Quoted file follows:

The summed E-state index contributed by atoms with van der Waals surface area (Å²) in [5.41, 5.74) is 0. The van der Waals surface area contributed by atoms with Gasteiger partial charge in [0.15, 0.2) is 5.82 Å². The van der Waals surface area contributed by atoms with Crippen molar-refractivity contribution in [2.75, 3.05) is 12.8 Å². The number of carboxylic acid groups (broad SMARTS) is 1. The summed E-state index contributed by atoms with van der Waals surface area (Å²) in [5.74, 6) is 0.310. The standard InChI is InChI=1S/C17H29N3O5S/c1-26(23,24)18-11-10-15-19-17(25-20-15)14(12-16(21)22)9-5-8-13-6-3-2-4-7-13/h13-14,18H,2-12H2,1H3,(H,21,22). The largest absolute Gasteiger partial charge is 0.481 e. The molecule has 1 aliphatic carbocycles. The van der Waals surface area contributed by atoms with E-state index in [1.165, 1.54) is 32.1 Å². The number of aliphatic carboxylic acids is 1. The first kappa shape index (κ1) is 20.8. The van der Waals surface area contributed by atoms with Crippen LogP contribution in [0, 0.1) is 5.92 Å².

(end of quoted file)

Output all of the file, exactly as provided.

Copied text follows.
The summed E-state index contributed by atoms with van der Waals surface area (Å²) in [5.41, 5.74) is 0. The van der Waals surface area contributed by atoms with Gasteiger partial charge in [0.15, 0.2) is 5.82 Å². The van der Waals surface area contributed by atoms with Crippen molar-refractivity contribution in [2.75, 3.05) is 12.8 Å². The number of carboxylic acid groups (broad SMARTS) is 1. The summed E-state index contributed by atoms with van der Waals surface area (Å²) in [5.74, 6) is 0.310. The standard InChI is InChI=1S/C17H29N3O5S/c1-26(23,24)18-11-10-15-19-17(25-20-15)14(12-16(21)22)9-5-8-13-6-3-2-4-7-13/h13-14,18H,2-12H2,1H3,(H,21,22). The largest absolute Gasteiger partial charge is 0.481 e. The molecule has 1 aliphatic carbocycles. The van der Waals surface area contributed by atoms with E-state index in [1.165, 1.54) is 32.1 Å². The number of aliphatic carboxylic acids is 1. The first kappa shape index (κ1) is 20.8. The van der Waals surface area contributed by atoms with Crippen LogP contribution in [0, 0.1) is 5.92 Å².